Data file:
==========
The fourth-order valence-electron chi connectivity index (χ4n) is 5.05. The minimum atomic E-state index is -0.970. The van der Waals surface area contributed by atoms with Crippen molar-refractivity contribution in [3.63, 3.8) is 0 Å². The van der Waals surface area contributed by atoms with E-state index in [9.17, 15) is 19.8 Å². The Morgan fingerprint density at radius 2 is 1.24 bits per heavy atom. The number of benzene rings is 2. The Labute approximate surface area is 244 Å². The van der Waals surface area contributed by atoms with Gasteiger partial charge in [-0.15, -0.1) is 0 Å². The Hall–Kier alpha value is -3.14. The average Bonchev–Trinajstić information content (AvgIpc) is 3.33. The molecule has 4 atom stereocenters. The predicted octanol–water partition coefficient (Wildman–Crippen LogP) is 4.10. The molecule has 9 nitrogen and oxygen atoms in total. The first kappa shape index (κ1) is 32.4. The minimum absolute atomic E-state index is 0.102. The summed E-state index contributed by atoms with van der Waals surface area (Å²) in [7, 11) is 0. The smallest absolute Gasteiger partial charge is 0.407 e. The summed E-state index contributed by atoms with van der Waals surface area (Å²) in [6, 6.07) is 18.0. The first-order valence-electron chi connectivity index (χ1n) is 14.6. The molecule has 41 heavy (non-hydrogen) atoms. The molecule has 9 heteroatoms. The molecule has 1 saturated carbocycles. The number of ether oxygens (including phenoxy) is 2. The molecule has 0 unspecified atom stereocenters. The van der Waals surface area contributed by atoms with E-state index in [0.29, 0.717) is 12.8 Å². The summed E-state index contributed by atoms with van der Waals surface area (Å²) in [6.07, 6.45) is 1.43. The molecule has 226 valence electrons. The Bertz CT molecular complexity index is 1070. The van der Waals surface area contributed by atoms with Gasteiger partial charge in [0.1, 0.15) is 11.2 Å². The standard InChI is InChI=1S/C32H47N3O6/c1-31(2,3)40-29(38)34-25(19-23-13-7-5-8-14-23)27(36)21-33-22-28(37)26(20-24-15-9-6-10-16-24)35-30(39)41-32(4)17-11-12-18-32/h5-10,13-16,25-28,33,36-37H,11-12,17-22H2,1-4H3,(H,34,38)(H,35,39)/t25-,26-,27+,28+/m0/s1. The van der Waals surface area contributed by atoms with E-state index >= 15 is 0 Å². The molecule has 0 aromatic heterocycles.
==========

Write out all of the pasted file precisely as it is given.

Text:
The fourth-order valence-electron chi connectivity index (χ4n) is 5.05. The minimum atomic E-state index is -0.970. The van der Waals surface area contributed by atoms with Crippen molar-refractivity contribution in [3.63, 3.8) is 0 Å². The van der Waals surface area contributed by atoms with E-state index in [9.17, 15) is 19.8 Å². The Morgan fingerprint density at radius 2 is 1.24 bits per heavy atom. The number of benzene rings is 2. The Labute approximate surface area is 244 Å². The van der Waals surface area contributed by atoms with Gasteiger partial charge in [-0.15, -0.1) is 0 Å². The Hall–Kier alpha value is -3.14. The average Bonchev–Trinajstić information content (AvgIpc) is 3.33. The molecule has 4 atom stereocenters. The predicted octanol–water partition coefficient (Wildman–Crippen LogP) is 4.10. The molecule has 9 nitrogen and oxygen atoms in total. The first kappa shape index (κ1) is 32.4. The minimum absolute atomic E-state index is 0.102. The summed E-state index contributed by atoms with van der Waals surface area (Å²) in [7, 11) is 0. The smallest absolute Gasteiger partial charge is 0.407 e. The summed E-state index contributed by atoms with van der Waals surface area (Å²) in [6, 6.07) is 18.0. The first-order valence-electron chi connectivity index (χ1n) is 14.6. The molecule has 41 heavy (non-hydrogen) atoms. The molecule has 9 heteroatoms. The molecule has 1 saturated carbocycles. The number of ether oxygens (including phenoxy) is 2. The molecule has 0 unspecified atom stereocenters. The van der Waals surface area contributed by atoms with E-state index in [0.29, 0.717) is 12.8 Å². The summed E-state index contributed by atoms with van der Waals surface area (Å²) in [6.07, 6.45) is 1.43. The molecule has 226 valence electrons. The Bertz CT molecular complexity index is 1070. The van der Waals surface area contributed by atoms with Gasteiger partial charge in [0.1, 0.15) is 11.2 Å². The standard InChI is InChI=1S/C32H47N3O6/c1-31(2,3)40-29(38)34-25(19-23-13-7-5-8-14-23)27(36)21-33-22-28(37)26(20-24-15-9-6-10-16-24)35-30(39)41-32(4)17-11-12-18-32/h5-10,13-16,25-28,33,36-37H,11-12,17-22H2,1-4H3,(H,34,38)(H,35,39)/t25-,26-,27+,28+/m0/s1. The van der Waals surface area contributed by atoms with E-state index >= 15 is 0 Å². The molecule has 0 aromatic heterocycles.